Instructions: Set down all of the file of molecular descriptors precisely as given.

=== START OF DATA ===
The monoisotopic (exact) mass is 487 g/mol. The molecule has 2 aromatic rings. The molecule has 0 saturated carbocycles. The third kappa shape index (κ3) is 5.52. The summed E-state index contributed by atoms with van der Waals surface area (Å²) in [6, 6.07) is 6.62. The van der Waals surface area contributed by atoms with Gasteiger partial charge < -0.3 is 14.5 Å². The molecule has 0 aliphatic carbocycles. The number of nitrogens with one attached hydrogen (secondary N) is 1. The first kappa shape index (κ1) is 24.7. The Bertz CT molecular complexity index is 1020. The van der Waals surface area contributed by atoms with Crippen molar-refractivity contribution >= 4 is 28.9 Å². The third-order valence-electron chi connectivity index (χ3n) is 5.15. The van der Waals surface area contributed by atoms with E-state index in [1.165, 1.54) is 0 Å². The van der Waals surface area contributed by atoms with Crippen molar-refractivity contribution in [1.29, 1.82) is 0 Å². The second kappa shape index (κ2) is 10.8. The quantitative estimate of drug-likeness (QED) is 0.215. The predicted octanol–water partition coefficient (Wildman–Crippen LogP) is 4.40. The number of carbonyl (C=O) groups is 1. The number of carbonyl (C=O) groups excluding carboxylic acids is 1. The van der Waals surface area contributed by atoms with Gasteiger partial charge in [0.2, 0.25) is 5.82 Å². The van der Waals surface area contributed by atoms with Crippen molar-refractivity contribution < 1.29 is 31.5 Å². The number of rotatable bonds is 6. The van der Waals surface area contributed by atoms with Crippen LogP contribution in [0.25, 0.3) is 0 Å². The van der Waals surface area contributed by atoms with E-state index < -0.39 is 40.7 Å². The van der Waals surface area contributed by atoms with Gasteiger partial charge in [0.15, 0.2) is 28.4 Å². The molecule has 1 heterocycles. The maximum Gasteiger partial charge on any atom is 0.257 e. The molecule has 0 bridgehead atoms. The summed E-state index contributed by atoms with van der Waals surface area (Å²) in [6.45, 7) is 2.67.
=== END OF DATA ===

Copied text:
The monoisotopic (exact) mass is 487 g/mol. The molecule has 2 aromatic rings. The molecule has 0 saturated carbocycles. The third kappa shape index (κ3) is 5.52. The summed E-state index contributed by atoms with van der Waals surface area (Å²) in [6, 6.07) is 6.62. The van der Waals surface area contributed by atoms with Gasteiger partial charge < -0.3 is 14.5 Å². The molecule has 0 aliphatic carbocycles. The number of nitrogens with one attached hydrogen (secondary N) is 1. The first kappa shape index (κ1) is 24.7. The Bertz CT molecular complexity index is 1020. The van der Waals surface area contributed by atoms with Crippen molar-refractivity contribution >= 4 is 28.9 Å². The third-order valence-electron chi connectivity index (χ3n) is 5.15. The van der Waals surface area contributed by atoms with E-state index in [1.165, 1.54) is 0 Å². The van der Waals surface area contributed by atoms with Crippen molar-refractivity contribution in [1.29, 1.82) is 0 Å². The second kappa shape index (κ2) is 10.8. The quantitative estimate of drug-likeness (QED) is 0.215. The predicted octanol–water partition coefficient (Wildman–Crippen LogP) is 4.40. The number of carbonyl (C=O) groups is 1. The number of carbonyl (C=O) groups excluding carboxylic acids is 1. The van der Waals surface area contributed by atoms with Gasteiger partial charge in [0.2, 0.25) is 5.82 Å². The van der Waals surface area contributed by atoms with Crippen molar-refractivity contribution < 1.29 is 31.5 Å². The number of rotatable bonds is 6. The van der Waals surface area contributed by atoms with Crippen LogP contribution in [0.25, 0.3) is 0 Å². The van der Waals surface area contributed by atoms with E-state index < -0.39 is 40.7 Å². The van der Waals surface area contributed by atoms with Gasteiger partial charge in [0.15, 0.2) is 28.4 Å². The molecule has 1 heterocycles. The maximum Gasteiger partial charge on any atom is 0.257 e. The molecule has 0 bridgehead atoms. The summed E-state index contributed by atoms with van der Waals surface area (Å²) in [6.45, 7) is 2.67.